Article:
Heiberg Re-Elected To IOC Board; U.S. Member Finishes Last


Saturday, July 7th 2007, 5:21 pm
By: News On 6


GUATEMALA CITY (AP) _ Gerhard Heiberg of Norway was re-elected to the powerful IOC executive board on Saturday, defeating three other candidates and validating his work as the Olympics' top marketing official.

Heiberg, who ran the 1994 Winter Olympics in Lillehammer, won on the first round of a secret ballot of the International Olympic Committee. He received 49 votes, followed by Spanish member Juan Antonio Samaranch Jr. with 22, Algeria's Mustapha Larfaoui with 15, and U.S. candidate Anita DeFrantz with six.

DeFrantz described the voting as another sign of global anti-American sentiment. There is no U.S. voice on the 15-member executive body.

``We unfortunately are still in the least-favored nation status,'' DeFrantz said. ``There is still a lot of work we have to do.''

Heiberg's seat had become vacant at the end of his four-year term. He is one of 10 regular members on the board, which also includes four vice presidents and president Jacques Rogge.

``I can promise you I will work as hard as ever ... to bring as much revenue to the Olympic movement as possible,'' Heiberg told the assembly.

The elections came on the final day of the four-day IOC session in Guatemala City. The centerpiece of the meeting was Wednesday's selection of Sochi, Russia, as the host city for the 2014 Winter Olympics. The Black Sea resort defeated Pyeongchang, South Korea, and Salzburg, Austria.

Rogge said on Saturday he would travel to Moscow soon to meet with President Vladimir Putin and Russian sports officials to discuss plans for the Sochi Games. Rogge was invited by Putin, who came to Guatemala to lobby for Sochi, joining the government leaders of Austria and South Korea.

Rogge said the IOC would study whether heads of state should attend future host city decisions.

``It can have advantages and disadvantages,'' he said. ``This is something we will assess.''

Rogge said the IOC, as part of a traditional review after each bid city campaign, would audit the financial accounts of the 2014 candidates. Some IOC members have expressed concern at the high costs, with the Russians and Koreans reportedly spending more than $40 million on their bids.

``We will take the necessary decisions if needed,'' Rogge said.

He confirmed, meanwhile, that six cities have so far entered the race for the 2016 Olympics: Chicago; Rio de Janeiro, Brazil; Doha, Qatar; Madrid, Spain; Tokyo, and Baku, Azerbaijan. Other cities may join before the deadline in mid-September. The IOC will pick the host city in 2009.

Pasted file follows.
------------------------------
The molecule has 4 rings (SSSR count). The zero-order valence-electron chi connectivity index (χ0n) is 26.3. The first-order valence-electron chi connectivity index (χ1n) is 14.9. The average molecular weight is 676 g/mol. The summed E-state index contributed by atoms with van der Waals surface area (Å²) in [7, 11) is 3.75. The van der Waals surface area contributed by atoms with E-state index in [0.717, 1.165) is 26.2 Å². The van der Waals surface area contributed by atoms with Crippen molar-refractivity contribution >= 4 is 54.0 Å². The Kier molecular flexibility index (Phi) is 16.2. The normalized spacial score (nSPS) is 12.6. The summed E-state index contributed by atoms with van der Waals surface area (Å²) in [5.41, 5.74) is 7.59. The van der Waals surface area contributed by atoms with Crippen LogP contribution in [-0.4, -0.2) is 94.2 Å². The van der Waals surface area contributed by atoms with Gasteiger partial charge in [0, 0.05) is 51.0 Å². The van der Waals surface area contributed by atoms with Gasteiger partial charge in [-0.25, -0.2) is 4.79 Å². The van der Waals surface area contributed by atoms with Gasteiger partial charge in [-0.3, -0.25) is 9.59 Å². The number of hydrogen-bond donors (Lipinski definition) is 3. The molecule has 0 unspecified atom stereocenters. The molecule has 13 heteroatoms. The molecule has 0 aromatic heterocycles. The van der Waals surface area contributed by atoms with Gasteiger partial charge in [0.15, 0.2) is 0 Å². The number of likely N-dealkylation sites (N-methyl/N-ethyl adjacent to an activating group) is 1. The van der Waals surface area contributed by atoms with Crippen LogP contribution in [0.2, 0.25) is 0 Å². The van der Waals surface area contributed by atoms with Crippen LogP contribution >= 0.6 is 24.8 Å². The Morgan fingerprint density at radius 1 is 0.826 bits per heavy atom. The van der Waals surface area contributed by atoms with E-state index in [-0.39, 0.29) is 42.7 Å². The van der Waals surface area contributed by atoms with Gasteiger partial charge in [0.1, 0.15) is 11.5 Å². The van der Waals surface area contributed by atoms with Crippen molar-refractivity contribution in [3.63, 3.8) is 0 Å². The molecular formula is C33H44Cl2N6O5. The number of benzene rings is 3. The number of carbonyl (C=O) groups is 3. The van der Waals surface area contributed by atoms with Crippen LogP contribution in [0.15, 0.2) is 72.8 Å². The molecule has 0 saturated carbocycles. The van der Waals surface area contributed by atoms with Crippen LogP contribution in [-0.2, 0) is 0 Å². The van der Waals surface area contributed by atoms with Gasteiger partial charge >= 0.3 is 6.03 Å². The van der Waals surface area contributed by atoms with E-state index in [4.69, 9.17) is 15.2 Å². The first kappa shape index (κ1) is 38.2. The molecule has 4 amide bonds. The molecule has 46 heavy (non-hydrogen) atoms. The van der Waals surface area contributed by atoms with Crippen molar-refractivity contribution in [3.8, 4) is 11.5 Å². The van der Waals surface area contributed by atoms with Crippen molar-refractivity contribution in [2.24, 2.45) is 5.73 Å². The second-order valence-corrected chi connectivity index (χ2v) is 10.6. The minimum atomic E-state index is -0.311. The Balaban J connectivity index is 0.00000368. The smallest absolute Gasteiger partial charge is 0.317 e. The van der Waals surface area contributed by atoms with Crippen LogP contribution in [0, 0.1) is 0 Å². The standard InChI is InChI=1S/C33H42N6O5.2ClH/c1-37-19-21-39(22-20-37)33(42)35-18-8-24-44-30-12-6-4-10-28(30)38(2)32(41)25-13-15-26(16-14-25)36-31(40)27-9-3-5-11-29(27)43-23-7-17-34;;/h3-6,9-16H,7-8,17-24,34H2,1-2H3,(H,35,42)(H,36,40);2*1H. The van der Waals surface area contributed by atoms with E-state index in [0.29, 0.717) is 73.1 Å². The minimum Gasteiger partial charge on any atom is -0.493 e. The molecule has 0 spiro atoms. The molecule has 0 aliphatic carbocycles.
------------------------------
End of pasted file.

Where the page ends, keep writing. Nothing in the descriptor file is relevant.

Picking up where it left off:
As head of the IOC marketing commission, Heiberg negotiates sponsorship deals, and his emphatic victory was seen as an endorsement of his key position and a vote of support for Rogge.

DeFrantz's low vote count was another humiliating result for the United States, which has been without a member on the board since Jim Easton lost his seat in 2006.

``I am stunned,'' DeFrantz said immediately after the vote. ``I hope this is not something to suggest that women cannot be elected to the executive board again.''

Rogge urged her to stay on as chair of the IOC's women and sports commission and said, ``We count on you very much to further promote the cause of women.''

There is one woman on the IOC board, vice president Gunilla Lindberg of Sweden.

Of the IOC's 115 members, 16 are women.

``The IOC should lead by example,'' Rogge said. ``It is true we don't have enough women. ... I'm doing my best to pave the way to have more women.''

DeFrantz, a former Olympic rower, has been a member since 1986. She became the first woman elected as an IOC vice president in 1997. She ran for the presidency in 2001, but finished last in the four-person race with nine votes.

American member Bob Ctvrtlik, the international relations director for the U.S. Olympic Committee, said it was unlikely the U.S. would put up another candidate until 2010.

The IOC also elected four new members _ Princess Haya of the United Arab Emirates, Andres Botero of Colombia, Rita Subowo of Indonesia and Patrick Baumann of Switzerland.

Haya, 33, is president of the International Equestrian Federation, and competed in show jumping for Jordan at the 2000 Sydney Olympics. She is one of two wives of the ruler of Dubai, Sheikh Mohammed bin Rashid al Maktoum, and the daughter of Jordan's late King Hussein.